Scott Hicks cemented his name on the film scene when he directed Geoffrey Rush as the manic pianist David Helfgott in the Oscar winning Shine. His career over the years has been a varied mix of both film and documentary which includes simple Hollywood affairs like No Reservations, documentaries about both Philip Glass and INXS and even a Nicholas Sparks adaptation with the gooey sun-dappled likes of The Lucky One.
Highly Strung brings him back to his talent for musical films with this documentary about the ill-fated season of the Australian String Quartet (ASQ) and the instruments in their care. The ASQ, which is based in Adelaide, has been performing continuously for the past thirty years. It is the only full-time quartet in Australia and being a part of it is limited to a very talented and equally dedicated bunch. When Hicks began filming in 2013 it was comprised of violinists Kristian Winther and Ioana Tache, violist Stephen King (very appropriate considering director Scott Hicks made Hearts in Atlantis based on a novel by his namesake) and cellist Sharon Draper.
Through a stroke of good fortune the quartet has been outfitted with a set of instruments made by Guadagnini (pronounced like linguini). For those who aren’t well versed in the history of classical music – this reviewer certainly isn’t – Giovanni Battista Guadagnini was a self-taught luthier* working during the mid-1700s and is considered to be one of, if not the, greatest maker of stringed instruments in history, being bested only by Antonio Stradivari. A Guadagnini (or as the quartet calls them in a typically Australian way; ‘Guads’) instrument is currently valued at around $1.5 million dollars, meaning that they’re sought after not only by classical musicians but also smart investors.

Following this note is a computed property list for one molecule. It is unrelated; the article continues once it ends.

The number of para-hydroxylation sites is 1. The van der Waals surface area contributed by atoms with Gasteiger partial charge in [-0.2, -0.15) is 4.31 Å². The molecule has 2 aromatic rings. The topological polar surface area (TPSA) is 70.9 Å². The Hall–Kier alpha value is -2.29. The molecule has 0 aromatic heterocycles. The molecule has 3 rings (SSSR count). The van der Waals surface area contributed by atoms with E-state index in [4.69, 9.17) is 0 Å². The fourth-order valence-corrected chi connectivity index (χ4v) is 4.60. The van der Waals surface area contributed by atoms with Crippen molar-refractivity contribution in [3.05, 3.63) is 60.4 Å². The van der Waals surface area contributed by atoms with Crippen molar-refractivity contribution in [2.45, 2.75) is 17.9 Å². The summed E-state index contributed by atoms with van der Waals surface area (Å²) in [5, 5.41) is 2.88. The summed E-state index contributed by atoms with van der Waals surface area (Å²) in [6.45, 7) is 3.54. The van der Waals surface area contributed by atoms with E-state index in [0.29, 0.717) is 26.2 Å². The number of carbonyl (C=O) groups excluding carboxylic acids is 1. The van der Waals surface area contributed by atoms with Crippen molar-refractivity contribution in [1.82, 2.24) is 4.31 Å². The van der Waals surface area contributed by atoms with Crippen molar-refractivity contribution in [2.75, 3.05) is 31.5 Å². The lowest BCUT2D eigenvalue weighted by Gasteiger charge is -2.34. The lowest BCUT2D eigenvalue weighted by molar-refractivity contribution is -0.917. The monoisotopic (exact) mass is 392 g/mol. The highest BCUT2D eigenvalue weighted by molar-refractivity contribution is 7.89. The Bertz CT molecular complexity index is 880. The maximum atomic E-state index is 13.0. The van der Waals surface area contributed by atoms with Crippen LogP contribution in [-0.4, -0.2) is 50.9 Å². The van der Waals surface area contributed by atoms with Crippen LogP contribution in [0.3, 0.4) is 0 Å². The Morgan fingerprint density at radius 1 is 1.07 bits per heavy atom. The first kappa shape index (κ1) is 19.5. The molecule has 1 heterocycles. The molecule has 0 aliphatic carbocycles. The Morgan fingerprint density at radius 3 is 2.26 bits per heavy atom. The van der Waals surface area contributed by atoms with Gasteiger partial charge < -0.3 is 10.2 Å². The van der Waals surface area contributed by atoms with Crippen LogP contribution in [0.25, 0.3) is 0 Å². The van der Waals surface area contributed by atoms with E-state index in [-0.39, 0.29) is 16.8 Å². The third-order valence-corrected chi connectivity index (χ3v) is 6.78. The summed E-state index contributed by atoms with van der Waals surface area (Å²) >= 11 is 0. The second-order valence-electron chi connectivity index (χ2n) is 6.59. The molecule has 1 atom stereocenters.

The documentary is split between three concomitant storylines; the ASQ, Roberto Cavagnoli; an Italian luthier who has been commissioned to make a cello in the style of Guadagnini, and the Carpenters (no relation to Karen and Richard) – a rather brash but undoubtedly dedicated group of Manhattan siblings.
All three storylines have completely different tones and it’s testament to the talent of Hicks that he’s able to weave them all together. The adventures of the ASQ come to an almost Shakespearian level of pathos and clashing personalities which comes to an almost unbelievable conclusion. Scenes of Cavagnoli patiently carving wood in his quaint little workshop in the Italian countryside look like they should be in a renaissance painting. Finally the Carpenters, who clearly have money coming out of their ears and are smart enough to keep making more, work and practice in central Manhattan and one scene of them buying shoes wouldn’t look out of place in a documentary about the 1%.
Ultimately Highly Strung has all the elements of a really good doco. Clashing real life personalities and an insight into the world of classical music that most of us won’t ever get to be a part of. For those who are interested in classical music this will be a treat. For everyone else it’s a very interesting account of some truly remarkable people with a truly beautiful soundtrack to go along with it.
*Someone who makes string instruments.
Highly Strung screens exclusively at Cinema Nova from 19th May through Sharmill Films.